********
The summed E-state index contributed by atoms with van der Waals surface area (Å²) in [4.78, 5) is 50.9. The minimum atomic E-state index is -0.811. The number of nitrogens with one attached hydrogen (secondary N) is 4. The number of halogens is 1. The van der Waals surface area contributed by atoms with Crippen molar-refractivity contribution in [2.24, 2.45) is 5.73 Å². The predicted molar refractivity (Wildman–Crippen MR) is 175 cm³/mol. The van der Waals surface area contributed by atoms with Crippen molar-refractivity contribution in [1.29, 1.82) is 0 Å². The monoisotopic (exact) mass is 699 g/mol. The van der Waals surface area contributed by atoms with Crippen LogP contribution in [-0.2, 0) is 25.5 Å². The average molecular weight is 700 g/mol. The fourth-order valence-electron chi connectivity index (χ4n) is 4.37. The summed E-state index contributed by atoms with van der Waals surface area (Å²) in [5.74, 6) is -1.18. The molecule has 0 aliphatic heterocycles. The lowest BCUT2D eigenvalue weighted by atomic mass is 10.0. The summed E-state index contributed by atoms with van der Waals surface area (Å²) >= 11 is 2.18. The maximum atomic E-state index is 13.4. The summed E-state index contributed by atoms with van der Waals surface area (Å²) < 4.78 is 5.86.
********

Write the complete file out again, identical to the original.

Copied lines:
The summed E-state index contributed by atoms with van der Waals surface area (Å²) in [4.78, 5) is 50.9. The minimum atomic E-state index is -0.811. The number of nitrogens with one attached hydrogen (secondary N) is 4. The number of halogens is 1. The van der Waals surface area contributed by atoms with Crippen molar-refractivity contribution in [2.24, 2.45) is 5.73 Å². The predicted molar refractivity (Wildman–Crippen MR) is 175 cm³/mol. The van der Waals surface area contributed by atoms with Crippen molar-refractivity contribution in [1.29, 1.82) is 0 Å². The monoisotopic (exact) mass is 699 g/mol. The van der Waals surface area contributed by atoms with Crippen LogP contribution in [-0.2, 0) is 25.5 Å². The average molecular weight is 700 g/mol. The fourth-order valence-electron chi connectivity index (χ4n) is 4.37. The summed E-state index contributed by atoms with van der Waals surface area (Å²) in [5.74, 6) is -1.18. The molecule has 0 aliphatic heterocycles. The lowest BCUT2D eigenvalue weighted by atomic mass is 10.0. The summed E-state index contributed by atoms with van der Waals surface area (Å²) >= 11 is 2.18. The maximum atomic E-state index is 13.4. The summed E-state index contributed by atoms with van der Waals surface area (Å²) < 4.78 is 5.86.